2019 Project – Planting and Growing Plumeria from Seeds

My favorite way to germinate and grow plumeria seeds.
After soaking I placed the Camelot seeds in FCN FlexiPlugs leaving their flags sticking out. After soaking for 4 hours, 68 out of 70 seeds passed the viability test. Usually, viable seed will soak up enough water to cause them to sink to the bottom of the container. The plumeria seed embryo is the part of a seed that contains the earliest forms of a plant’s roots, stem, and leaves. The two that didn’t sink in the water appeared to have underdeveloped embryos.

After soaking I placed the Camelot seeds in FCN FlexiPlugs leaving their flags sticking out. (Soaking Plumeria Seeds) After soaking for 4 hours, 68 out of 70 seeds passed the viability test. Usually, a viable seed will soak up enough water to cause them to sink to the bottom of the container. The plumeria seed embryo is the part of a seed that contains the earliest forms of a plant’s roots, stem, and leaves. The two that didn’t sink in the water appeared to have underdeveloped embryos.

This year my experiments are one to determine the benefits of correcting pH and two to determine if growing seedlings in nutrient saturated FlexiPlugs until time to transplant into pots is beneficial.

Similar to or maybe a version of hydroponics.

Day 1, 2/16/2019

Camelot Plumeria Seeds in FCN FlexiPlugs
Day 1, 2/16/2019
Plumeria Seeds in FCN FlexiPlugs
Day 1, 2/16/2019
Plumeria Seeds in FCN FlexiPlugs
Day 14, 3/3/2019
Hope Seedling in FCN FlexiPlugs

Hope Seedling in FCN FlexiPlugs. What I look for when evaluating my seedlings. When seedlings have a dark trunk, dark leaves with dark veins in the leaf, I believe they have a greater chance of having a colorful flower. Of course, there is no guarantee. This seedling was 19 Days old on 3/7/19 and about 3″ tall.
Camelot seedlings, March 17th, 2019. 29 days Old, time to start transplanting.

Camelot seedling, March 17th, 2019, After 29 days I’m starting to see roots emerge from the plugs.
2019 Project – Planting and Growing Plumeria from Seeds

Growing Plumeria From Seed

Whether you plan on growing plumeria for pleasure or profit, you should know growing from seeds is a major commitment that grows bigger and bigger every year. Growing a plumeria from seed is the only way to produce a new cultivar. Typically it will take a plumeria 2-3 years to bloom and sometimes much longer. I believe only 1 out of 500 seedlings is worthy of growing to the point of being a commercially viable plumeria, but 1 out of 100 will be considered a keeper for most growers. And, it could take as long as 10 years to have enough product to bring to market. This is the main reason the newest cultivars cost more.

So, if you have the commitment and really want to make an incredible journey, I encourage you to grow plumeria from seed. It is a very rewarding journey and the feeling you get when you see YOUR seedling blooming for the fist time is a feeling you will never forget. It won’t mater if it is a world class plumeria flower or just a common white. The first is always special, but you will have that feeling of anticipation and excitement with every new seedling bloom.

Growing Plumeria from seeds has been my passion for many years. This year is no different, it’s time to try new things and have new successes and of course failures. Armed with all the data from past years, it an ongoing goal to determine what the best methods are for my growing environment, needs and budget. Some methods may be outstanding, but for me they are far too labor intensive. Some products may work great, but may be just too expensive to justify using. With all this in mind, the first thing to do is develop a plan for the next seedling project.

Plumeria Seed Selection 

IT’S EXTREMELY RARE FOR PLUMERIA SEEDS TO GROW TRUE TO IT’S PARENT(S). This is a very important fact to know. The good news, you can expect plumeria seeds to inherent some of its parent’s characteristics possibly going back 7 generations. The bad news is, most will inherent the less desirable characteristics. So the selection of which seeds you want grow is very important.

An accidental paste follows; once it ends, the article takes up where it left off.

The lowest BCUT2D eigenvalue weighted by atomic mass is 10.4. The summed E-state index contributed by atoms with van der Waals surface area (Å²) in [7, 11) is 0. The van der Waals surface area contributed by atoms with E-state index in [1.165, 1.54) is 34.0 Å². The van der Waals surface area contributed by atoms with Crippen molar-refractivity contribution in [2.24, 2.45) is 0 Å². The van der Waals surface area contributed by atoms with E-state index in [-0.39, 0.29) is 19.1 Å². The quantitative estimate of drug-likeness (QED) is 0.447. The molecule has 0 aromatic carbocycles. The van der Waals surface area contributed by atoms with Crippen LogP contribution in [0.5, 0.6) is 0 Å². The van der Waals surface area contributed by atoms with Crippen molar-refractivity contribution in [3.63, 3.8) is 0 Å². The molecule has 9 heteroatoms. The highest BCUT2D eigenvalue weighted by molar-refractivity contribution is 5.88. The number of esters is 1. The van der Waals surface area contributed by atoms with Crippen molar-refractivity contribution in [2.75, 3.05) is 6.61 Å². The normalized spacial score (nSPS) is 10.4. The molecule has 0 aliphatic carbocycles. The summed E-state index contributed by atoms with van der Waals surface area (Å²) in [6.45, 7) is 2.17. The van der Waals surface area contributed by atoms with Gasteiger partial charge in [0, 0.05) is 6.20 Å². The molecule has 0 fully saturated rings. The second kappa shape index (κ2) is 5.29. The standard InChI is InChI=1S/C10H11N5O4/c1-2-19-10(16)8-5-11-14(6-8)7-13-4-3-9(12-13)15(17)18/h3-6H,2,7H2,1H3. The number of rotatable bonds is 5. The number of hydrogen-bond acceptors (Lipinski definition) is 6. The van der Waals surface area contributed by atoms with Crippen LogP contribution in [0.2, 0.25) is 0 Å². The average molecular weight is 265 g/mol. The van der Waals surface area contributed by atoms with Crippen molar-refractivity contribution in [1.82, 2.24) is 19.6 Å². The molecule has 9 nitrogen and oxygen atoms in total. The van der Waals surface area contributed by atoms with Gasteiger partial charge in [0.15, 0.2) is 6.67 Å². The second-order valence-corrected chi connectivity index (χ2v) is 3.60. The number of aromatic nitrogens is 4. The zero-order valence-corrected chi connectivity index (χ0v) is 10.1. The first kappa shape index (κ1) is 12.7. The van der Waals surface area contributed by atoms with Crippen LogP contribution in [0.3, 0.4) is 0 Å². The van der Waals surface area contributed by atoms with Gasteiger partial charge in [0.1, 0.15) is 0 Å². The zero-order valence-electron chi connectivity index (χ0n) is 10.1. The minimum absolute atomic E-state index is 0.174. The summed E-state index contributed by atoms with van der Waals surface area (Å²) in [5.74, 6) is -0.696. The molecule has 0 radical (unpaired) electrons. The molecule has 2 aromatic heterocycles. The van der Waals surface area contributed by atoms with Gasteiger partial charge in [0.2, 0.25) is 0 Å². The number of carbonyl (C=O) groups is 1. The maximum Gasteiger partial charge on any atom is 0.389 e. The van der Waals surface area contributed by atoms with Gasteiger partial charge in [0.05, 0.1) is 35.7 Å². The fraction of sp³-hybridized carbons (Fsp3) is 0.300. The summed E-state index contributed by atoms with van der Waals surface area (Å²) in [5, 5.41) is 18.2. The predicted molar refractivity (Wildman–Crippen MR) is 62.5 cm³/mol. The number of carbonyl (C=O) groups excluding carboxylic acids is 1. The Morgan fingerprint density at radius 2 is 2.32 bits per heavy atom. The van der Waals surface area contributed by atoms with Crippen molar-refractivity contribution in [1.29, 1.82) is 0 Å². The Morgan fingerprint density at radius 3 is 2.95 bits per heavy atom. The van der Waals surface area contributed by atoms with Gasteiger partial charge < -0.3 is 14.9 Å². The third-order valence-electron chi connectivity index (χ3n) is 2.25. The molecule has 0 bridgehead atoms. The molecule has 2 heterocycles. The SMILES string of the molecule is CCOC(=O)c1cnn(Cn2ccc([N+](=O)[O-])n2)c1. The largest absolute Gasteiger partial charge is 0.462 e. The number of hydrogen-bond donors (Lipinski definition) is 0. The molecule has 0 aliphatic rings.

Selecting healthy seeds is imperative, if you are going to spend a lot of time and energy growing plumeria seeds, you deserve to have the best chance of success possible. 

Whether you are growing for fun or pleasure, you should select quality seeds from a trusted grower who will guarantee the pod parent. I would suggest you purchase a complete seed pod when possible or at least all the seeds in a seed pod. Be cautious of any seller who claims to know the pod and pollen parents, unless they are a very respected grower. Even though a plumeria seed typically does not grow true to its parent(s) you can improve the chances of getting an outstanding plumeria by knowing as much about a seed’s heritage as possible. Selecting seeds from a cultivar know to produce good seedlings is a good way to improve your chances of getting better seedling.

Viability Testing

A dormant plumeria seed certainly looks dead. It does not seem to move, to grow, nor do anything. In fact, even with biochemical tests for the metabolic processes we associate with life (respiration, etc.) the rate of these processes is so slow that it would be difficult to determine whether there really was anything alive in a seed.

Testing the viability prior to planting can be a resource and time saver. The viability of plumeria seeds can be checked by using one of several methods. 

Quick check: By simple feeling the seed to see if it feels firm and thicker in the center of the seed, there is a good chance it is viable.

Drop the seed in a bowl of lukewarm water and allow to set for several hours, as the seed takes on water and removes air it will sink in the bowl. If a seed sinks, there is a good chance it is viable.


If a plumeria seed is not allowed to germinate (sprout) within some certain length of time, the embryo inside will die. Each species of seed has a certain length of viability. Some plumeria seeds have been known to germinate after 12 years. It is best to plant within a few months of being dispersed. It is believed a few cultivars, such as Dwarf Singapore Pink, will lose viability as it dries out and should be planted as soon as possible.

Assuming the seed is still viable, the embryo inside the seed coat needs something to get its metabolism activated to start the embryo growing. The process of getting a plumeria seed to germinate is simple.

Plumeria seeds lack true dormancy. The seeds are ready to sprout. All they need is some moisture to get their biochemistry activated, and temperature warm enough to allow the chemistry of life to proceed.

Place the seed in soil with the fan part of the seed sticking up out of the soil and water well, keep the soil moist. The seed will germinate in a few days and you will seed the seed emerge within 5-10 days, sometimes longer.